Overview: In Batman/Catwoman #8, Batman and Catwoman hash out their relationship. Meanwhile, Joker and Phantasm pay a visit to an unsuspecting special family.
Synopsis (spoilers ahead): Batman/Catwoman #8 begins in the present, as a man by the name of John Covington answers a ringing of his doorbell as his child tries to guess at the presents nestled under the Christmas tree. Upon opening the door, John is greeted by the Joker and the Phantasm.
In the future, Helena Wayne, in her Batwoman getup, meets with Commissioner Dick Grayson on a rooftop. Grayson has picked up smoking a pipe, saying that he gets why Gordon did it all the time, knowing full well that it’d eventually kill him. Dick tells Helena that he once asked Bruce Wayne why Bruce chose Selina, and Bruce told Dick that Selina was “the whole garden.”
In the past, Batman chases Catwoman. The two are arguing, with Selina telling Bruce that he is the one having problems choosing, not her. Bruce can’t let her go, and he insists that she join him in his crusade.
Later, Batman and Catwoman come upon a man on a bridge who is covered with blood. Batman placed a tracker on the Joker, but the Joker inserted it into this man, who warns them not to come any closer because Joker will murder his family. Catwoman tells the man that his family is most likely already dead. Batman tries to reason with the man, who insists on relaying a joke he is supposed to deliver. Before Batman can save the man, the man falls off the bridge. Batman leaps into action, but it’s too late. The man has passed away from the wounds inflicted upon him by Joker. Joker cut the man’s neck and shoved the tracker down his throat. Catwoman, meanwhile, hangs back. She is bored.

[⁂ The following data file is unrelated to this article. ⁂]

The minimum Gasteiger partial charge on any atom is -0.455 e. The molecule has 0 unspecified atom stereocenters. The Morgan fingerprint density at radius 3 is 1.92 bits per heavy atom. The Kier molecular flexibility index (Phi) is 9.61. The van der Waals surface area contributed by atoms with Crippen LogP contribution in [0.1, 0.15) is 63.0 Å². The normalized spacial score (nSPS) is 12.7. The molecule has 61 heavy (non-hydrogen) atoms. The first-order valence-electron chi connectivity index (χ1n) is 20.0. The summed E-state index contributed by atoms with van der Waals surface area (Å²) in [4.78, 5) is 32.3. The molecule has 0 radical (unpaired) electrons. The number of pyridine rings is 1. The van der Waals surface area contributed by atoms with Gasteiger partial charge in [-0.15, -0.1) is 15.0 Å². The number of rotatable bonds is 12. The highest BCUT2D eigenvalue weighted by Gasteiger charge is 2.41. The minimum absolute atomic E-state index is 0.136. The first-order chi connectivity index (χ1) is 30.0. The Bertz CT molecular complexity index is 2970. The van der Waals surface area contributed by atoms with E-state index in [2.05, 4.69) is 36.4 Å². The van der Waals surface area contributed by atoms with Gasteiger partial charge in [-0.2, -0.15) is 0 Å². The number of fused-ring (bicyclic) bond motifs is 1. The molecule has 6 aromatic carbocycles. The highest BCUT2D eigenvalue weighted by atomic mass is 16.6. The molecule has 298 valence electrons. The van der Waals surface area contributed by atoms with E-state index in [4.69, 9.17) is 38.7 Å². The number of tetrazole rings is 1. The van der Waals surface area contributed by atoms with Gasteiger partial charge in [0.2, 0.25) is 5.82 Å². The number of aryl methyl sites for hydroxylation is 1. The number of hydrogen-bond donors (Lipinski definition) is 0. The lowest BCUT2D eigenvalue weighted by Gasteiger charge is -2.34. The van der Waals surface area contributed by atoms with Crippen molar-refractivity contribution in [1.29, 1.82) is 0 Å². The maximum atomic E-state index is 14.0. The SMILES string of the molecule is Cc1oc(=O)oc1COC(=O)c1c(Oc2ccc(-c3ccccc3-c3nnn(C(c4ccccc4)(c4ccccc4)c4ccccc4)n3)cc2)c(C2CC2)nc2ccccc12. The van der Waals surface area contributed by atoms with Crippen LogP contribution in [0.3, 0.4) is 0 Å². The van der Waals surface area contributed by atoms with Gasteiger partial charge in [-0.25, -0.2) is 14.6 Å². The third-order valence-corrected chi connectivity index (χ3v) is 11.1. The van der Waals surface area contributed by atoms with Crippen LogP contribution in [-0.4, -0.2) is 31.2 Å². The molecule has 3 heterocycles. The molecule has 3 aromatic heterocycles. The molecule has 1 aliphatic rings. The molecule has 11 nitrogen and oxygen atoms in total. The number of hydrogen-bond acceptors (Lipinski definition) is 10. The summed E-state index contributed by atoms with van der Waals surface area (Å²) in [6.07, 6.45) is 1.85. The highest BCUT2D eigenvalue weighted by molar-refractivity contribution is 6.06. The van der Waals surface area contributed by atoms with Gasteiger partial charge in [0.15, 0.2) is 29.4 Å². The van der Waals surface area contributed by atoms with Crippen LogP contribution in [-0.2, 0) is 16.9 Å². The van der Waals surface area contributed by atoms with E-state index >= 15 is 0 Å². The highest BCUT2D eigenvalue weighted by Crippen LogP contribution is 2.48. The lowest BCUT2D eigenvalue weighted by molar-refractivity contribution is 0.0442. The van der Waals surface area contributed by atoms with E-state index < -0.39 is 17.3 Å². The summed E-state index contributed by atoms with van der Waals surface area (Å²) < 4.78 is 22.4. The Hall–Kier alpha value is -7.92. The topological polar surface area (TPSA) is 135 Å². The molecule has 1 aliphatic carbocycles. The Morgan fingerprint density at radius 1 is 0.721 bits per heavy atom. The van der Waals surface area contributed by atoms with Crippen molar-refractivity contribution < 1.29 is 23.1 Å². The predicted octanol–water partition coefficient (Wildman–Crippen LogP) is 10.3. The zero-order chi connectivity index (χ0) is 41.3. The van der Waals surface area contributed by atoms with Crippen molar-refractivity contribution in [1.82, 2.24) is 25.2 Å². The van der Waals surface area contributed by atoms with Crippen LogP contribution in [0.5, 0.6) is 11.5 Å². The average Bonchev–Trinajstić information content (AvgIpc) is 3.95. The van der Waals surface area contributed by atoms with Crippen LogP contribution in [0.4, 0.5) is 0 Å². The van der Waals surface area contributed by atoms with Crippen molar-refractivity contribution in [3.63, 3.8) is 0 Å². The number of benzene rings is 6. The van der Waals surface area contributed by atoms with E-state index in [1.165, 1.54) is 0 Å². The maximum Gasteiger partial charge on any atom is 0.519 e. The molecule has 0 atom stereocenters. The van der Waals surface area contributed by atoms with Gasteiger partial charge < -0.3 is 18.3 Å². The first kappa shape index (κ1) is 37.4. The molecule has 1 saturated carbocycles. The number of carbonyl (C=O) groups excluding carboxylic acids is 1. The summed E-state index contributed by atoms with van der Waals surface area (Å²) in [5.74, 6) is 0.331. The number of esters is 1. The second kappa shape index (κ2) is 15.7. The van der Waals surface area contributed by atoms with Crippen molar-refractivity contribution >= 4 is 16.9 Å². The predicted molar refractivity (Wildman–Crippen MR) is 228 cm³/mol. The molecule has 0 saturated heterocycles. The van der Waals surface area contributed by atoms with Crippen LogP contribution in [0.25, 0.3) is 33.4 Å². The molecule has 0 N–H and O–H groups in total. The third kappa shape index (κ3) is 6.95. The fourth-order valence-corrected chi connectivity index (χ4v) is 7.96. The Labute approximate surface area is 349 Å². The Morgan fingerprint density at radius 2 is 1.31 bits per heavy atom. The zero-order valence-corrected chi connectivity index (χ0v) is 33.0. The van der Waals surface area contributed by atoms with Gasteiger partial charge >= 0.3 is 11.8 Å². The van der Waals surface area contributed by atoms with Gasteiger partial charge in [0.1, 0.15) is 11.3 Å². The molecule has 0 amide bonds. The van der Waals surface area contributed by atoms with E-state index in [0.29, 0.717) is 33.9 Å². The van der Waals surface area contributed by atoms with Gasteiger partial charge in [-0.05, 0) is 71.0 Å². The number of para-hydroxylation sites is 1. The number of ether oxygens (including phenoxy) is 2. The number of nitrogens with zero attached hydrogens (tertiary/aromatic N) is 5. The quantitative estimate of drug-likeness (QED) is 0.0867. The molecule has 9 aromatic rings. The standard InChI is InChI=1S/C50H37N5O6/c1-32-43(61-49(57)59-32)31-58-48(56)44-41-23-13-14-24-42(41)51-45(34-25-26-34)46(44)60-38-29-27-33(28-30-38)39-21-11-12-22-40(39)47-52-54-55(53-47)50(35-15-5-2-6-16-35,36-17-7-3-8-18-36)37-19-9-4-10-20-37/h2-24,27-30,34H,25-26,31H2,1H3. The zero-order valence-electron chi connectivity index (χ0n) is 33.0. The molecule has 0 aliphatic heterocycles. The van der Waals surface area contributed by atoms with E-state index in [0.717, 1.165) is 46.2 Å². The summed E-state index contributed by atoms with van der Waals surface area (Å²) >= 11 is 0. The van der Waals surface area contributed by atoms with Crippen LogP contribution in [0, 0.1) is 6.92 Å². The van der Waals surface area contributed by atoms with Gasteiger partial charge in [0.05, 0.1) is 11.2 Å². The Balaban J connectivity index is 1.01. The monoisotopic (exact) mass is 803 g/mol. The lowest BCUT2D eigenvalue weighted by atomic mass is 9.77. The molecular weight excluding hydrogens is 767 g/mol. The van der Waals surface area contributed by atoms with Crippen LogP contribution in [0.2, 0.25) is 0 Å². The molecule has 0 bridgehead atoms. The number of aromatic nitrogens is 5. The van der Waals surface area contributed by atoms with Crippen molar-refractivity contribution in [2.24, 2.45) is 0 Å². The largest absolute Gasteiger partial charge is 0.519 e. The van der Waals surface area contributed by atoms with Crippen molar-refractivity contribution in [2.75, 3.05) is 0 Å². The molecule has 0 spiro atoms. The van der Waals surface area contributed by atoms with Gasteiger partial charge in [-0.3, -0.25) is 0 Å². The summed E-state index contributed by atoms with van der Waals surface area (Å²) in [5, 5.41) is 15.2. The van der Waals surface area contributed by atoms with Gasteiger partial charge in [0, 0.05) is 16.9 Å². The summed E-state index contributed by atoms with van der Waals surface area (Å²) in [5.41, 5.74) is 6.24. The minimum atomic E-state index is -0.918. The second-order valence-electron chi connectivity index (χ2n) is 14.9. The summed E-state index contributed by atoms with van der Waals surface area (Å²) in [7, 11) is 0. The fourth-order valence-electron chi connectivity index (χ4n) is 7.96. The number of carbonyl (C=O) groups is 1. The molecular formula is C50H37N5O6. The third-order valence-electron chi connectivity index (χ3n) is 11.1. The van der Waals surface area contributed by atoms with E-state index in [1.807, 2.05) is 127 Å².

In the future, an elderly Selina Kyle visits a Gotham City morgue. She finds Joker’s body and isn’t surprised that Commissioner Grayson had this body shipped all the way back to Gotham from Florida.
Batman/Catwoman #8 continues back in the past, as Batman and Catwoman argue some more. Batman tries to instill a sense of moral responsibility in her, telling her that she’s a thief, not a murderer, which makes her different — and better — than the Joker. Catwoman fights back, telling Batman that he’s obsessed with controlling every aspect of her life, of being in every corner of her mind. To her, it’s not about moral responsibility, it’s about Batman’s obsession with her.
In the Covington household, Phantasm and Joker have the mother, father, and son sitting together on the couch. Phantasm calls the boy over and inspects him, asking the parents about their older son, Jack. Jack would have been 14, the mother tells Phantasm, but he went missing when he was a little baby.
In the future, Grayson and Batwoman find a note that leads them to a giant Christmas tree in the center of Gotham. There, dressed upon the tree, are Joker’s torn limbs.
Back in the past, during Selina and Joker’s hangout session at her apartment, Selina makes a move to ask Joker a serious question. She asks Joker if, through her in action, she’s responsible for what he does. Joker tells her about how somewhere in the world, there’s always someone starving to death, and that every day people make a conscious decision to keep a few extra dollars that could save that someone in their pockets. Since these people attend church or donate to a charity, they think they have a clean conscience, but the notion that they aren’t guilty is suspect. Joker then aims a gun at Selina and asks her where Batman hides out all day, as he’s been wanting to wish Batman happy holidays.
At the Covington household, Phantasm tells the boy that his older brother was her son. Before the boy can react, Joker strangles Phantasm with Christmas lights in front of the whole family.
Analysis: In Batman/Catwoman #8, it finally feels like we’re finally getting to the meat and potatoes of what writer Tom King wants to explore with regard to the relationship between Batman and Catwoman. The argument the two have is very much an adult one, and they both make valid points about each other. From Batman’s perspective, Selina is harboring a serial killer by not divulging Joker’s whereabouts or happenings to him. Her actions, very much so, lead to the deaths of innocents in Gotham City.